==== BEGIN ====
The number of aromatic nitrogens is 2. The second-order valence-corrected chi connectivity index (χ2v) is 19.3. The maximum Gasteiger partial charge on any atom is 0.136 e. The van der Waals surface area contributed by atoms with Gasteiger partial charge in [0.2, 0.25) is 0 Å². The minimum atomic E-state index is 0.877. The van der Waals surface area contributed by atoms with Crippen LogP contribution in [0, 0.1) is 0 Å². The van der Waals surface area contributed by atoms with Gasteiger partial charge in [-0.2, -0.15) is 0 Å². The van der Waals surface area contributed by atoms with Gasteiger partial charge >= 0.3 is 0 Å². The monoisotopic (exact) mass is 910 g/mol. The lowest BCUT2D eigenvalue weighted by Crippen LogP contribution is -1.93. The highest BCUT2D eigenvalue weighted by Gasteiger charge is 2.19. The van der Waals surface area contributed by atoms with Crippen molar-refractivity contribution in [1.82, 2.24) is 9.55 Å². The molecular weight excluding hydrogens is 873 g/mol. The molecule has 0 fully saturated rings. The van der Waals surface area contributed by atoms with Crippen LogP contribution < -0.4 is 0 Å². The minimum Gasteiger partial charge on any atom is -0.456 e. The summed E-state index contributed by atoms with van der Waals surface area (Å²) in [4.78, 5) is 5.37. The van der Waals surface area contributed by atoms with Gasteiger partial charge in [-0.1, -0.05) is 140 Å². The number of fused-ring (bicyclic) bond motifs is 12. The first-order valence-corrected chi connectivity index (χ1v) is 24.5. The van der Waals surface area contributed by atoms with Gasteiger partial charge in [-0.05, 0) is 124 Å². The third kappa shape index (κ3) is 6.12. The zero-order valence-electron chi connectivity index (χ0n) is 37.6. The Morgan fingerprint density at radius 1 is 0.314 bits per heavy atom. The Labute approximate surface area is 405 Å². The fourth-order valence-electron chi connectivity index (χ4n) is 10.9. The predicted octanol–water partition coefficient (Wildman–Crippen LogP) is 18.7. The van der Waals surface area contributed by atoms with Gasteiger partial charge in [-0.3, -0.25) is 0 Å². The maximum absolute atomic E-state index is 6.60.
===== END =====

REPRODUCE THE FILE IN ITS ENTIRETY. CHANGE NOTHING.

The number of aromatic nitrogens is 2. The second-order valence-corrected chi connectivity index (χ2v) is 19.3. The maximum Gasteiger partial charge on any atom is 0.136 e. The van der Waals surface area contributed by atoms with Gasteiger partial charge in [0.2, 0.25) is 0 Å². The minimum atomic E-state index is 0.877. The van der Waals surface area contributed by atoms with Crippen LogP contribution in [0, 0.1) is 0 Å². The van der Waals surface area contributed by atoms with Gasteiger partial charge in [-0.2, -0.15) is 0 Å². The van der Waals surface area contributed by atoms with Gasteiger partial charge >= 0.3 is 0 Å². The monoisotopic (exact) mass is 910 g/mol. The lowest BCUT2D eigenvalue weighted by Crippen LogP contribution is -1.93. The highest BCUT2D eigenvalue weighted by Gasteiger charge is 2.19. The van der Waals surface area contributed by atoms with Crippen molar-refractivity contribution in [1.82, 2.24) is 9.55 Å². The molecular weight excluding hydrogens is 873 g/mol. The molecule has 0 fully saturated rings. The van der Waals surface area contributed by atoms with Crippen LogP contribution < -0.4 is 0 Å². The minimum Gasteiger partial charge on any atom is -0.456 e. The summed E-state index contributed by atoms with van der Waals surface area (Å²) in [4.78, 5) is 5.37. The van der Waals surface area contributed by atoms with Gasteiger partial charge in [-0.1, -0.05) is 140 Å². The number of fused-ring (bicyclic) bond motifs is 12. The first-order valence-corrected chi connectivity index (χ1v) is 24.5. The van der Waals surface area contributed by atoms with Gasteiger partial charge in [-0.05, 0) is 124 Å². The third kappa shape index (κ3) is 6.12. The zero-order valence-electron chi connectivity index (χ0n) is 37.6. The Morgan fingerprint density at radius 1 is 0.314 bits per heavy atom. The Labute approximate surface area is 405 Å². The fourth-order valence-electron chi connectivity index (χ4n) is 10.9. The predicted octanol–water partition coefficient (Wildman–Crippen LogP) is 18.7. The van der Waals surface area contributed by atoms with Gasteiger partial charge in [-0.3, -0.25) is 0 Å². The maximum absolute atomic E-state index is 6.60.